First and foremost, I want to acknowledge that writing the words,”my wellness journey” makes me feel like a complete tool and I apologize for my utter cheesiness. I really thought about it, and there’s just no better way to describe it. So, at the risk of sounding like a contestant on The Bachelor, I want to talk about My Journey.
It started about a year ago, and it started very small. It wasn’t like I woke up one day and thought, “Wow, I should totally rethink my entire lifestyle!” But I was at a point in my life where the things that used to fulfill me just weren’t cutting it anymore. I’d just completed my master’s degree and was completely burned out. Then I was put on a very difficult, high-pressure project at work. It was the kind of thing that used to invigorate me, but I was sort of miserable.
Finding an alternative
I’ve always been one of those people who is her job. I’m not married, I have no kids–which is perfectly fine (duh) and also intentional. But it gives me a lot of time between work hours to…think about work. Without significant distractions at home, I tend to live my job. And when things at work are particularly rough? Not so fun. I was stuck in my own head, stewing, fretting, planning, etc. I needed somewhere else to put my energy.
At this point, I’d gained some extra weight–between finishing up my thesis and this new project at work, I was getting to know Postmates deliverymen on a first-name basis. You know that episode of Sex and the City where Miranda gets laughed at by the Chinese takeout lady? Yeah.
I’ve got rods in my spine from scoliosis surgery, which come with some physical limitations, so exercising is difficult. I can’t just hop on an elliptical, even if I wanted to, which I don’t. But I knew I wanted to do something.
One day, on a whim, I decided to look up options for a trainer on Thumbtack. (Side note: Thumbtack is the coolest website and I highly recommend it to anyone looking for any specialized service!) With my back issues, having a trainer who can adapt workouts to my limitations is super helpful. I’d always wanted to try yoga, but wasn’t able to join a normal class (see: rods in spine). But I found someone who mixes in light Pilates and cardio with yoga. She has worked with me, very (very, very) slowly and now I’m almost not horrible at a few positions. Namaste!
The wellness domino effect
With yoga, came diet. Now I want to be clear that I am not talking about A Diet. I’ve just decided to start eating healthier. Not quite intuitive eating, because it’s hard to break yourself from old habits, but just trying to listen to my body more and give it good things. First, because it’s the right thing to do, but also because private yoga lessons are effing expensive and I didn’t want to totally throw my money down the drain by following each yoga sesh with a McDonald’s run.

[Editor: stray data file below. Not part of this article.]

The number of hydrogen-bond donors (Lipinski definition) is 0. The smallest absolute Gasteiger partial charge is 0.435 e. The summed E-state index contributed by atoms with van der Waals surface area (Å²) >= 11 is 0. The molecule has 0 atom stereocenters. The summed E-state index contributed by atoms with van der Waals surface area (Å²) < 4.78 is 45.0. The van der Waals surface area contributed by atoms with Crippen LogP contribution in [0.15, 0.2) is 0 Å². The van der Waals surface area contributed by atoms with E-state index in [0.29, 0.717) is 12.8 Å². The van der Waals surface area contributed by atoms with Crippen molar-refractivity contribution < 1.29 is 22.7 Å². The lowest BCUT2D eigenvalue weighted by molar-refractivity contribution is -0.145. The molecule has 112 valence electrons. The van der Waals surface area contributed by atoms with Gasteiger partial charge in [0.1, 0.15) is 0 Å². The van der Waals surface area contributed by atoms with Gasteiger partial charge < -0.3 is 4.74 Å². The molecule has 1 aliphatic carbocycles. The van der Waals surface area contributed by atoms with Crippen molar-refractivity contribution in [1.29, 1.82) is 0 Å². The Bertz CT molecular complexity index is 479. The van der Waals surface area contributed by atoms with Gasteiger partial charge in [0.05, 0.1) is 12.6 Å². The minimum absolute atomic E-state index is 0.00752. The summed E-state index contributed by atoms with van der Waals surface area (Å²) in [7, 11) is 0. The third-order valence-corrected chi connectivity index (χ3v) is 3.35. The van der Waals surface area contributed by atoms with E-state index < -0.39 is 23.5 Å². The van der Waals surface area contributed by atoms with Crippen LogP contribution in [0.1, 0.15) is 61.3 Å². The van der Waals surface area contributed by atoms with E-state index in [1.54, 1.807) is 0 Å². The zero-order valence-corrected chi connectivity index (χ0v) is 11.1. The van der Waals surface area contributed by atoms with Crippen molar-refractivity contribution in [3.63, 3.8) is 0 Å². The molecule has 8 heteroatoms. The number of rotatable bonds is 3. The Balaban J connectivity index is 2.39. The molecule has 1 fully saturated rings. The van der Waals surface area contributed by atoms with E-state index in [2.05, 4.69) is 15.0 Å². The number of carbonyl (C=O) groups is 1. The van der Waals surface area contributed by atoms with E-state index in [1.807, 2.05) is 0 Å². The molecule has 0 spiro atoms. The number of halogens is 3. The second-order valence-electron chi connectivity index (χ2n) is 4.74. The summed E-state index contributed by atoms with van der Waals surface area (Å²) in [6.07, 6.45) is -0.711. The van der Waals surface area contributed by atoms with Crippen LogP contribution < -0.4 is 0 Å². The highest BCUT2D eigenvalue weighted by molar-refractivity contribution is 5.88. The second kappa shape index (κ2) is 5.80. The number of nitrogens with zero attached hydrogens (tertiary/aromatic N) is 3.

(Side note: If you want to learn more about intuitive eating, I recommend Becca Bristow on YouTube. She can be a little extra perky, but it’s good info and helpful to hear when you’re struggling. She has an overview here.)
As I started eating better and getting stronger, I found myself wanting to do more for myself. What other exercises could I try? Should I start meditating? What are superfoods and how do I eat them? Will I get super powers? How do you pronounce açaí?
Fast forward a few months, and I’m working out more frequently. I’ve started making more meals at home and eating more vegetables. I downloaded a meditation app and am trying really hard to give it five minutes every day. I still don’t know how to say açaí. But you know what? I’m not living and breathing my work stress. When I come home, I have activities to distract me, so I’m not just replaying the day’s shitty meeting or worrying about tomorrow’s presentation. I mean, I still am, but I’m also doing things for my own mental and physical health.
It’s a pretty good start.
Getting here, staying here
There is probably nothing harder than taking care of yourself.
Getting to this point was rough for me, and I’m conveniently leaving out the years before of being depressed, overworked, and broke. I don’t want to sound like I snapped my fingers and transformed, or that it’s not still difficult. It is. I fuck up. I go to McDonald’s. I cancel my yoga session because I had a bad day at work. I beat myself up over these mistakes, even though I know that they’re not mistakes at all–they’re just things that happen because I’m a human person.
What I’m trying to say is, this is where I am now. Am I living my best life? I don’t know. But I’m trying.